• According to the Visual Studio Code website, you need both, which is more than likely the reason, the application is behaving strangely. You might be able to install it as outline here, but I suggest upgrading to CentOS 8 instead, less of a headache for your future self. Relevant information should be contained in the question body instead of a temporary comment.
    – Ramhound
    Aug 16, 2021 at 17:41

1 Answer 1


I managed to get visual studio code to work by building libstdc++.so.6 from scratch.

Note that my CentOS 7 system's architecture was x86_64.

I roughly followed the steps at https://gcc.gnu.org/wiki/InstallingGCC. Here are the commands I ran to build libstdc++.so.6 from gcc 7.1.0 source:

sudo yum install gcc gcc-c++   # Installs gcc and g++ 4.8.5
wget http://mirrors.concertpass.com/gcc/releases/gcc-7.1.0/gcc-7.1.0.tar.gz
tar xzf gcc-7.1.0.tar.gz
cd gcc-7.1.0
cd ..
mkdir objdir
cd objdir
$PWD/../gcc-7.1.0/configure --prefix=$HOME/gcc-7.1.0 --enable-languages=c,c++ --disable-multilib
make                           # I could not use -j, see details below
make install

I then verified that the libstdc++.so.6 I had built had the GLIBCXX I needed:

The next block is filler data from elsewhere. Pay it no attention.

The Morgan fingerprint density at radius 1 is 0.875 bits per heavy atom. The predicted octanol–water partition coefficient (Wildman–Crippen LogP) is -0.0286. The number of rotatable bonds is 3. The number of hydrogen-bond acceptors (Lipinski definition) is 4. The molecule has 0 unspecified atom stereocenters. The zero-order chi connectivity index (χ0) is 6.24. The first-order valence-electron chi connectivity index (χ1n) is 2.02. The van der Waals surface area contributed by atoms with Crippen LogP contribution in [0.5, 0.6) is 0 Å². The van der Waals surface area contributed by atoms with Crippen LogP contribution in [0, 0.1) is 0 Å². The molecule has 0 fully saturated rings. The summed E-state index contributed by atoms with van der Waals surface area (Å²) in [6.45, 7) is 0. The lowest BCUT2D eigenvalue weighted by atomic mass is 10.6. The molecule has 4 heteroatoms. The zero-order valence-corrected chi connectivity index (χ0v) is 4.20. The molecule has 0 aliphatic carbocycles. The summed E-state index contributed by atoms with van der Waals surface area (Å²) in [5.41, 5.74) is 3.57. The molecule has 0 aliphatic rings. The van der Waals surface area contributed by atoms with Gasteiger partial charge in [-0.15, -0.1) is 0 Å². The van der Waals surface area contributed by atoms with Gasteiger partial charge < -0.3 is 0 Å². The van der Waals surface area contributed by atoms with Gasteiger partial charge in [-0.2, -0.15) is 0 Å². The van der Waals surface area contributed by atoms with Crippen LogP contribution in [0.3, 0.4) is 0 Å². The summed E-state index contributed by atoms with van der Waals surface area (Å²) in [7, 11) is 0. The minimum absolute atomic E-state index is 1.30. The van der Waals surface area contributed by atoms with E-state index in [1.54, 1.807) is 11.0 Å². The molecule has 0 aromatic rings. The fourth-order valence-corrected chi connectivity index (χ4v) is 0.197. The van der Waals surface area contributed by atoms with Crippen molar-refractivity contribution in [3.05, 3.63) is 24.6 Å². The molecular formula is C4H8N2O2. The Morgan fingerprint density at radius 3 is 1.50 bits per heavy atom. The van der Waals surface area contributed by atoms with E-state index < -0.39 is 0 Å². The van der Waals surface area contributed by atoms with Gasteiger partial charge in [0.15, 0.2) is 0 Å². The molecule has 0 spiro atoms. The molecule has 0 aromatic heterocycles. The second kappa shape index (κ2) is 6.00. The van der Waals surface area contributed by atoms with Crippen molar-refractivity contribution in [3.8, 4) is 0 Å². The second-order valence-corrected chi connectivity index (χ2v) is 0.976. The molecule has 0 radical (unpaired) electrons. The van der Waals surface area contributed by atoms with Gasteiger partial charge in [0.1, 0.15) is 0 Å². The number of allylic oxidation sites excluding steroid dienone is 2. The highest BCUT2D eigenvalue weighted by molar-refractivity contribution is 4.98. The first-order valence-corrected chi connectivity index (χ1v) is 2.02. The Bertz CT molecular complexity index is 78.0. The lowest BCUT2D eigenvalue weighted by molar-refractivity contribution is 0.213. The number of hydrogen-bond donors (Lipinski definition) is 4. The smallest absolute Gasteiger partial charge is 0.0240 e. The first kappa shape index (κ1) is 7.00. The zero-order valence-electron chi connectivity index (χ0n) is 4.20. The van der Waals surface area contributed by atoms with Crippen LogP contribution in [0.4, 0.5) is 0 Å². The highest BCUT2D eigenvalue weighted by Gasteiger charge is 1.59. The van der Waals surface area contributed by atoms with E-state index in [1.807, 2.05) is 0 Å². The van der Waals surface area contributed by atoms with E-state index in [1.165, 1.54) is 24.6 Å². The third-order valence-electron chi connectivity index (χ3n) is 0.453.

$ strings $HOME/gcc-7.1.0/lib64/libstdc++.so.6 | grep ^GLIBCXX_3.4... | sort

I then added the following bash function to my ~/.bashrc:

code() (
    LD_LIBRARY_PATH="$HOME/gcc-7.1.0/lib64" /usr/bin/code "$@"

This code bash function provides a convenient way to run visual studio code with the LD_LIBRARY_PATH set so that my libstdc++.so.6 will be found at runtime.

I had already added the yum repo for visual studio code, so I did not run those commands again, but for others those instructions are available here.

Next I installed visual studio code, sourced my ~/.bashrc, and ran visual studio code from the command line:

sudo yum install code    # Install visual studio code through yum
. ~/.bashrc              # Source my ~/.bashrc
code                     # Invoke my code bash function

This time visual studio code started and I was able to interact with the window.

Why did you use gcc and g++ 4.8.5 instead of devtoolset-*?

I tried using devtoolset-8 before to compile gcc from source and that didn't work. Maybe there is a way to get it to work, but I do know that compiling using gcc 4.8.5 installed through yum does work.

Why not provide -j flag to make to speed up compilation?

When I tried providing -j to make to speed up compilation, compilation would fail to find a header (I forget which one).

Why provide --disable-multilib to configure?

If I didn't provide that flag to configure, I would get this error message:

collect2: error: ld returned 1 exit status
configure: error: I suspect your system does not have 32-bit development libraries (libc and headers). If you have them, rerun configure with --enable-multilib. If you do not have them, and want to build a 64-bit-only compiler, rerun configure with --disable-multilib.

Since my CentOS 7 had an x86_64 architecture, I opted to use --disable-multilib and build 64-bit-only build artifacts.